One of the first gifts I bought for my mother was a red lipstick. She had let me draw with her lipsticks as a child. She wore a red dot on the forehead and sometimes, she wore that red shade on her lips. She said red had many meanings. “You will find your shade of red,” she said. “Red is a colour of struggle, of power, of breaking the silence.”
Later, I would read about how women who participated in the Suffragette movement in the early 20th century wore red lipstick as part of their uniform. It was this subversive action that was often thought to be scandalous. But it was a figurative form of protest. Lipstick has a gendered history, but it also represents choice, freedom and agency. Feminist and feminine can go along. It is the colour of blood and that blood also includes menstrual blood. Red lipstick is defiance. In December 2019, thousands of Chilean women marched in red scarves and lipstick as they condemned sexual violence. Red is the colour of determination and feminist is an asset rather than an albatross. Hence, the red lipstick imprint on the cover.
I have found my shade of red. My mother’s shade. I don’t wear lipstick on most days, but there is always a red lipstick in my drawer for the sake of my mother and others. Pink—pink is a strong colour and has been associated with punk and protest and feminism, and has consistently been the most transgressive colour. It shocks and fascinates. It is not a shy colour.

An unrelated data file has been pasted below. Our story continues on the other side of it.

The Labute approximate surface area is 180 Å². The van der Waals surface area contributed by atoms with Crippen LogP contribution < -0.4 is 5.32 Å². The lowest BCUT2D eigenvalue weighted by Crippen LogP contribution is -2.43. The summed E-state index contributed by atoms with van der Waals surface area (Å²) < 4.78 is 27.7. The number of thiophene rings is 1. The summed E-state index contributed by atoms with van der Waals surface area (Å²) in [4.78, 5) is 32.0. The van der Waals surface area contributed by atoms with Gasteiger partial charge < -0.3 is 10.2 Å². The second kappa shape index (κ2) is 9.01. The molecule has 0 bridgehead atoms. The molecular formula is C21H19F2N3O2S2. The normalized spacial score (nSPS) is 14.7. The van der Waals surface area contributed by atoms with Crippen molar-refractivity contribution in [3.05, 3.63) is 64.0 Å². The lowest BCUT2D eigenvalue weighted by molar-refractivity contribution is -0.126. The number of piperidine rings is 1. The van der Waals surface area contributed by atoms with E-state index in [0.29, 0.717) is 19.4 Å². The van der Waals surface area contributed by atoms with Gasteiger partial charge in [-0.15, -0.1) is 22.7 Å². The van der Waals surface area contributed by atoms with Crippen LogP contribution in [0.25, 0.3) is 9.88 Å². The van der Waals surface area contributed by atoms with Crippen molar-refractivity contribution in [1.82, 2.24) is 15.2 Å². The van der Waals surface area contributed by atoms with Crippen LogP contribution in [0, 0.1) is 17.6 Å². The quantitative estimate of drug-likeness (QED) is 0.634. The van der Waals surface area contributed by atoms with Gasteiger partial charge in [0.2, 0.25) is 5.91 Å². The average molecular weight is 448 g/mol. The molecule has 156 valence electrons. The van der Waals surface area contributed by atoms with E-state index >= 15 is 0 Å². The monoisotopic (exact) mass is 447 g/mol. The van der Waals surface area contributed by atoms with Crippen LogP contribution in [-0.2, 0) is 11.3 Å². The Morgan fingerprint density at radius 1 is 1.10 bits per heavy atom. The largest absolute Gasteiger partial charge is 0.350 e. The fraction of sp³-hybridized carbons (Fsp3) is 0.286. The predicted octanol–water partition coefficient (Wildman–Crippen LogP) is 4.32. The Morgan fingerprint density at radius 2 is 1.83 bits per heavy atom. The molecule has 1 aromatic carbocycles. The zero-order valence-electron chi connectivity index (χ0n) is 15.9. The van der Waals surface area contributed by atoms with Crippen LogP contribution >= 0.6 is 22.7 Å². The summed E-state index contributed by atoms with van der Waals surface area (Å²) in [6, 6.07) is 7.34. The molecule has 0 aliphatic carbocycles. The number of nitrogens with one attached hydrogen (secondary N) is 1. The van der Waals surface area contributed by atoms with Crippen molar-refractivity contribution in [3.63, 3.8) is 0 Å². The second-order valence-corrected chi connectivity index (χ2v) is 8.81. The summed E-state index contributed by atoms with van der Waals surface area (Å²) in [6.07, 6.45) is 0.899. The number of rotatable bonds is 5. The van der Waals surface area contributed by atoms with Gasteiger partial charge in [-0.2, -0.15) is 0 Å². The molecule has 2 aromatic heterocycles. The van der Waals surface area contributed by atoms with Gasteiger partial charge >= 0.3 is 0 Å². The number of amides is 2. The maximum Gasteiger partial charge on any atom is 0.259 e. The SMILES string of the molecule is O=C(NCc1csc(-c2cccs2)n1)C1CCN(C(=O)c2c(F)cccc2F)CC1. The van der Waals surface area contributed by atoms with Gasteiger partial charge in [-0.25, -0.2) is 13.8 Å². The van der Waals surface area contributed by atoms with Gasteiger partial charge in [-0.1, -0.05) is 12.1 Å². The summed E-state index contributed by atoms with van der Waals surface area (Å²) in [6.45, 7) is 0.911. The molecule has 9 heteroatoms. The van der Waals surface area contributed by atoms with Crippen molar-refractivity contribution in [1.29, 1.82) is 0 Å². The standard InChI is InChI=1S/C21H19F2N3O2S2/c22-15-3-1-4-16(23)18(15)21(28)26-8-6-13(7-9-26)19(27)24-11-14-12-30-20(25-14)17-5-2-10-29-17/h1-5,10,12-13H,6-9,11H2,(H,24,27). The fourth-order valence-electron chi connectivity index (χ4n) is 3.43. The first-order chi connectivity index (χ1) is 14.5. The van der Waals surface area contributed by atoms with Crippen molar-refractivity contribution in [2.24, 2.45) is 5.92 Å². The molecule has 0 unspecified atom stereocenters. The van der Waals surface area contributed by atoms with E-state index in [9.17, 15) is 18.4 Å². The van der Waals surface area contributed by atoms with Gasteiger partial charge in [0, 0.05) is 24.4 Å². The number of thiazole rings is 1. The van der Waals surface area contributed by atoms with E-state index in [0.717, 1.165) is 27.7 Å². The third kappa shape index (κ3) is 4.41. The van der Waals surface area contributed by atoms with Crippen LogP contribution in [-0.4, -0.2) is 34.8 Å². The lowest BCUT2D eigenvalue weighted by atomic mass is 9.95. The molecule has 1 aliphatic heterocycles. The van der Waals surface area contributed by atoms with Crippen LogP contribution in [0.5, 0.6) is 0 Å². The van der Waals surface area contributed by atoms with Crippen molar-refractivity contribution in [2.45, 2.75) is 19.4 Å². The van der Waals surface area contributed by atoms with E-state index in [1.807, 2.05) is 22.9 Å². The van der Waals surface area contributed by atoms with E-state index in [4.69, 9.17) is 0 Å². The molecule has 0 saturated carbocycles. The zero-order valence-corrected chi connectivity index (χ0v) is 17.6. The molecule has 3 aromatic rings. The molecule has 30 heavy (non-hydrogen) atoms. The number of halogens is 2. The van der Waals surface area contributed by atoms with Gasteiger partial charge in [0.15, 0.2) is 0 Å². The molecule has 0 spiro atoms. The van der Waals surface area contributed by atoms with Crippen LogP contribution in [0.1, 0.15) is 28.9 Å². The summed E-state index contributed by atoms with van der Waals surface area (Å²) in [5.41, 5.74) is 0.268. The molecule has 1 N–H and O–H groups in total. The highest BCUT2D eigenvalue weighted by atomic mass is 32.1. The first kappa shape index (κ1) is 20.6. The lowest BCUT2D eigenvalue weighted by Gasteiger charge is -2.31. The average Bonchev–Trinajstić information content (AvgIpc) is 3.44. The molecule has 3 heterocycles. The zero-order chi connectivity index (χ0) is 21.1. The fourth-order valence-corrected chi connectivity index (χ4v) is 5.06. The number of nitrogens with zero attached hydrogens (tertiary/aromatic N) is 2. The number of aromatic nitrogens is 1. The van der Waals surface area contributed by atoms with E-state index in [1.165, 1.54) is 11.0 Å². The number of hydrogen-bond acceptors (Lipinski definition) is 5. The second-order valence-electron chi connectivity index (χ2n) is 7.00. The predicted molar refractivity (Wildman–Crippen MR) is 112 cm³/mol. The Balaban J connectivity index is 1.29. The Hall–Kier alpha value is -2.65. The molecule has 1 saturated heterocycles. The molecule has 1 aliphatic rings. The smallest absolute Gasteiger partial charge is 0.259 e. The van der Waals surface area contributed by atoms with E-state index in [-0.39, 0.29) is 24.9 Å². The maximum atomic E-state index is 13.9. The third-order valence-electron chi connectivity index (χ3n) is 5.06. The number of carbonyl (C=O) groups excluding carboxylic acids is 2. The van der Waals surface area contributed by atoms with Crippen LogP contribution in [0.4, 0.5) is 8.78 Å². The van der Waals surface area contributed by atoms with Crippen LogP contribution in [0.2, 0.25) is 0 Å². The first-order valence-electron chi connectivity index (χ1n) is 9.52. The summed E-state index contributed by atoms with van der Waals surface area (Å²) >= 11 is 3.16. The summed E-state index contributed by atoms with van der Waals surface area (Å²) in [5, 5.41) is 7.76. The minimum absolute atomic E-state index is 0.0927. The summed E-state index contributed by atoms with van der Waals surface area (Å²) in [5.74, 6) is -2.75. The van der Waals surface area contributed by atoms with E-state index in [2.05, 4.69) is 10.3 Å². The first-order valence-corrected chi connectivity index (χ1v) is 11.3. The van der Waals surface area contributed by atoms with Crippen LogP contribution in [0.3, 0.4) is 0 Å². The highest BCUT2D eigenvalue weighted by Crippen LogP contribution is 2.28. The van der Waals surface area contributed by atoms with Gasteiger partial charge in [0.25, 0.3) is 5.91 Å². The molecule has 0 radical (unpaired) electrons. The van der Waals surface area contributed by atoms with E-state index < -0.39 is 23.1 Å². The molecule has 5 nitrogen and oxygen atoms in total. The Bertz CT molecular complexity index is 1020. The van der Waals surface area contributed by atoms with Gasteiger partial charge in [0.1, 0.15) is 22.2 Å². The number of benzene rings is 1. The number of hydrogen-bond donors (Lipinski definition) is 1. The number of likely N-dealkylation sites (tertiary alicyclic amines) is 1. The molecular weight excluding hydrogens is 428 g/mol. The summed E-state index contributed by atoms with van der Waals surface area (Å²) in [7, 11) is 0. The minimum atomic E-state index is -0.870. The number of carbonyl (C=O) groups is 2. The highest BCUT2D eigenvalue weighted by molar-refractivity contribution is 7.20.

Bindi, a symbol of marriage and fertility and Hinduism for women, is also a dot which is a sign of multiplication. We, as women, would like to reclaim it from the reductive interpretations, and by placing it on the cover, we want to say it is the also the mark that appears on the watch indicating the time in question. Times are changing. It is time women claimed their bindis and colours from patriarchy’s clutches. Red and pink are ours. They mean we can be us and not renounce our femaleness. Let’s not be apologetic about being women.
The Women’s Reservation Bill has been passed after 27 years. The struggle for a seat at the table has been long. We go to the table being us. As women who want to redefine, reconfigure and reset the narratives. We begin with lipstick and bindi.